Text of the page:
We have just finished writing the 2nd edition of a book with the title The Great Psychotherapy Debate. Although there are many aspects of psychotherapy about which there is no debate, there remain some important debates about some issues. Interestingly, what we debate probably is not all that important, at one level (although it is the raison d’être for some people!).

Things we know for sure:

  • Psychotherapy is remarkably effective.   The effects of psychotherapy are greater than the effects of many medical practices, including flu vaccines, most interventions in cardiology, and treatments for asthma, some of which are very expensive and have significant side effects. Psychotherapy is as effective as medication for most mental disorders, without the side effects. As well, psychotherapy is longer lasting than medications (i.e., lower relapse rates after treatment is discontinued) and is less resistant to additional courses of treatment.
  • Therapists in practice achieve outcomes comparable to those achieved in randomized clinical trials (RCTs). Indeed, they seem to achieve the same benefits, in fewer sessions, than in clinical trials.
  • In contexts where clients can access as much therapy as they desire, patients utilize psychotherapy to progress and when they have made significant improvement, and are in or are close to the “normal” range, they terminate. Some patients progress quickly and others more slowly, but in aggregate these clients do not use “extraordinary” amounts of therapy (on average about 7 to 9 sessions).
  • Therapists vary in their effectiveness: Some therapists consistently achieve better outcomes with their clients than do other therapists, in clinical trials and in practice.
  • Factors, such as the working alliance, empathy, expectations, psychoeducation about the disorder, and other so-called “common factors” are robustly related to outcome. Moreover, and importantly, those therapists who can form an alliance with a range of patients, have a sophisticated set of facilitative interpersonal skills, worry about their effectiveness, and make deliberate efforts to improve are the therapists who achieve better outcomes.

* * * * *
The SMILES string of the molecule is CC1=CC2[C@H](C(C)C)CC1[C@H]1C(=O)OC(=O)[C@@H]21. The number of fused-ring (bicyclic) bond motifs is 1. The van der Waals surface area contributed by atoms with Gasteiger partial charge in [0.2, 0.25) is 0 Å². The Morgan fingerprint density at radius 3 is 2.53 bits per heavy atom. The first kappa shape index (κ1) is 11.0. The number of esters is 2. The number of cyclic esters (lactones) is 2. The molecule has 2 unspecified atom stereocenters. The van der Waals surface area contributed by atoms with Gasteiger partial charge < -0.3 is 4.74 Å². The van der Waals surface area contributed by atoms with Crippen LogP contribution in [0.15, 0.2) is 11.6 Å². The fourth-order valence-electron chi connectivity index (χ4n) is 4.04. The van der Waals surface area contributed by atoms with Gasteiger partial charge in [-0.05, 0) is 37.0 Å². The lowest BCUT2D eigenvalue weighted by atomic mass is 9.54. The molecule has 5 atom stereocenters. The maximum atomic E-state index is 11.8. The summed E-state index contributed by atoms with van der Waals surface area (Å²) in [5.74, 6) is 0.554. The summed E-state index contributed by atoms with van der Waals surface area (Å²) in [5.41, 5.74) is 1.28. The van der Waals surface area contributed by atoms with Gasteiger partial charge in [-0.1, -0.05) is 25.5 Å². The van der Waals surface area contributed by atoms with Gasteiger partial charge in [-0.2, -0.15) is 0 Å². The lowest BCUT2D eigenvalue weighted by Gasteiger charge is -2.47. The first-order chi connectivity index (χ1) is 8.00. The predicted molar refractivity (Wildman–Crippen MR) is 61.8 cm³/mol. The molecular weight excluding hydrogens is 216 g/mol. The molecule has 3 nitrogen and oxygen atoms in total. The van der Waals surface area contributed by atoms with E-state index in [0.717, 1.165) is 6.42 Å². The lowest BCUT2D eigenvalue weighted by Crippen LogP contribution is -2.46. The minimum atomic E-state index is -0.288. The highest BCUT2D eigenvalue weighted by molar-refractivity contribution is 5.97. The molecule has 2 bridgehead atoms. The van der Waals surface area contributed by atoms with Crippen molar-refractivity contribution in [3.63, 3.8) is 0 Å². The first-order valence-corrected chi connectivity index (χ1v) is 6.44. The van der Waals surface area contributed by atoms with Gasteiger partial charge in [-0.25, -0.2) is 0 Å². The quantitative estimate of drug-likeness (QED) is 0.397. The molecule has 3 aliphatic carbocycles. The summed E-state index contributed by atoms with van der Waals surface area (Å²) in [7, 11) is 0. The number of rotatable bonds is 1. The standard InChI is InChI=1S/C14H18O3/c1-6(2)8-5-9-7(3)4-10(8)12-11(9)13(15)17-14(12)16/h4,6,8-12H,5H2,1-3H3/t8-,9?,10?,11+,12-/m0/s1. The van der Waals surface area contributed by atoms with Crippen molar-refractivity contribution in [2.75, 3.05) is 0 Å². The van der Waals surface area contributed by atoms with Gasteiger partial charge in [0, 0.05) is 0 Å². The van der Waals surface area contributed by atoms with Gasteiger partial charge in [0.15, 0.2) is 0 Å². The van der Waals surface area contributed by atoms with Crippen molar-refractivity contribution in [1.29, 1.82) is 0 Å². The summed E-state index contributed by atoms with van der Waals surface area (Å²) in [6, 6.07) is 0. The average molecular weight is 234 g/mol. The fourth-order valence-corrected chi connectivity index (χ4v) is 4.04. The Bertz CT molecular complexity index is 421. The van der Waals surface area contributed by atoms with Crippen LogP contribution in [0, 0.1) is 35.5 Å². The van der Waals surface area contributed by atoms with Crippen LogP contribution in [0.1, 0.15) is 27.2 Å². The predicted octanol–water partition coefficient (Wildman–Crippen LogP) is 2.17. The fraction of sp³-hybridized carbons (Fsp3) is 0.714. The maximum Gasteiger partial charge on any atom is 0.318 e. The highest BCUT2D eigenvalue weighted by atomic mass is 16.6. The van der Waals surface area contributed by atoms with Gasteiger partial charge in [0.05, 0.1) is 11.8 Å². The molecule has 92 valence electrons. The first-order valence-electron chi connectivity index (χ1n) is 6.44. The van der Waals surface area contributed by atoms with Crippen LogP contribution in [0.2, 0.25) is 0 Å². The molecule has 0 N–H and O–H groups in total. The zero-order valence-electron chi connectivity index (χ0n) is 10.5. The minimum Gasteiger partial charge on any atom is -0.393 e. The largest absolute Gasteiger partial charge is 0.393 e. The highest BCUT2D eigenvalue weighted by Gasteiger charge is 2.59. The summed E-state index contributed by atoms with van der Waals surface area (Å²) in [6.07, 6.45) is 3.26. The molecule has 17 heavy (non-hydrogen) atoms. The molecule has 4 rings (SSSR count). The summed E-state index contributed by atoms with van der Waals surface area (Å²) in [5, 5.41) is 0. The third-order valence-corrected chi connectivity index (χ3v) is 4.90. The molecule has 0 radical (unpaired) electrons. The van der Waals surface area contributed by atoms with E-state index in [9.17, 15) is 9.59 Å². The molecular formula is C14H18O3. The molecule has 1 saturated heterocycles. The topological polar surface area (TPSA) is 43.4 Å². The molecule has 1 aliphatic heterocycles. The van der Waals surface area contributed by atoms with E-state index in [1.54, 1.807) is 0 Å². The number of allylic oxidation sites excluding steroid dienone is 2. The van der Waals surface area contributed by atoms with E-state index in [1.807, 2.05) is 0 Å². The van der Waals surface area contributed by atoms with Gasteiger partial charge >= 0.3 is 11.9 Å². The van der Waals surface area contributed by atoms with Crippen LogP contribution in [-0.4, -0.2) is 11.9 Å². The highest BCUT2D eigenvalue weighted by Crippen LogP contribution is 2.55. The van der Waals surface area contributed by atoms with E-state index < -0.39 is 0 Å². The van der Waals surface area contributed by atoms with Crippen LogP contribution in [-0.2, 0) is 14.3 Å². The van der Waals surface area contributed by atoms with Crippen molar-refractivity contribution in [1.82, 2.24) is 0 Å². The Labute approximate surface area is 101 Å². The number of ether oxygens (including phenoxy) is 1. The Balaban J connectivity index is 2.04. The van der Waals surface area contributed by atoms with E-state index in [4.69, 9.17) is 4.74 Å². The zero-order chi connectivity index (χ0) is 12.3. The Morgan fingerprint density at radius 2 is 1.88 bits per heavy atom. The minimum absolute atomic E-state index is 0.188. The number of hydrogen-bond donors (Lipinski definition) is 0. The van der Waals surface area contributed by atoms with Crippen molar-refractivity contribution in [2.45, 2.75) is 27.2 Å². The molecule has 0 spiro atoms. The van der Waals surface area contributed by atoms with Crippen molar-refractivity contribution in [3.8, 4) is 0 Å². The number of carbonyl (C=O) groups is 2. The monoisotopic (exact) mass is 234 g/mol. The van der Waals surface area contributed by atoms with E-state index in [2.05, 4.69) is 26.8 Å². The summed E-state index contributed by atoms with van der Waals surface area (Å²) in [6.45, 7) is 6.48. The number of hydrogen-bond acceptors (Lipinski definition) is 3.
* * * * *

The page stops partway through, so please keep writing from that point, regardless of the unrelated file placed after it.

• Accessibility is the major barrier in our mental health system. Most people with DSM diagnosable disorders do not have access to quality mental health services.
  • Providing information about client progress to the therapist and the client improves the quality of psychotherapy, primarily by reducing the likelihood of treatment failures for clients not making expected progress. Monitoring client progress to improve the quality of services, which is often called practice-based evidence, is becoming more widely used.

Things we know (sort of)

  • Therapists do not get better with time or experience. That is, over the course of the professional careers, on average, it appears that therapists do not improve, if by improvement we mean “achieve better outcomes.”
  • Ratings of therapist competence at delivering a particular treatment, accomplished from ratings of actual therapy sessions, are not associated with better outcomes. Said another way, watching videos of therapy and evaluating based on theory-specific behavioral observations, does not reliably differentiate less effective therapists from more effective therapists. There are two possible reasons for this observation. First, the rating scales used in these studies are focused on competence specific to the treatment approach (e.g., CBT skills) rather than competence related to the common factors. Second, clients have an influence on how competent therapists appear to be—interpersonally aggressive clients, for example, can make therapists appear relatively incompetent.
  • Adherence to a treatment protocol is not related to outcome. That is, therapists who adhere to what is expected in a treatment do not get better outcomes than therapists who deviate from the manual. Actually, it appears that therapists who, regardless of how the client responds, sticks to the treatment have poorer outcomes. It is those therapists who flexibly provide a treatment who achieve the best outcomes.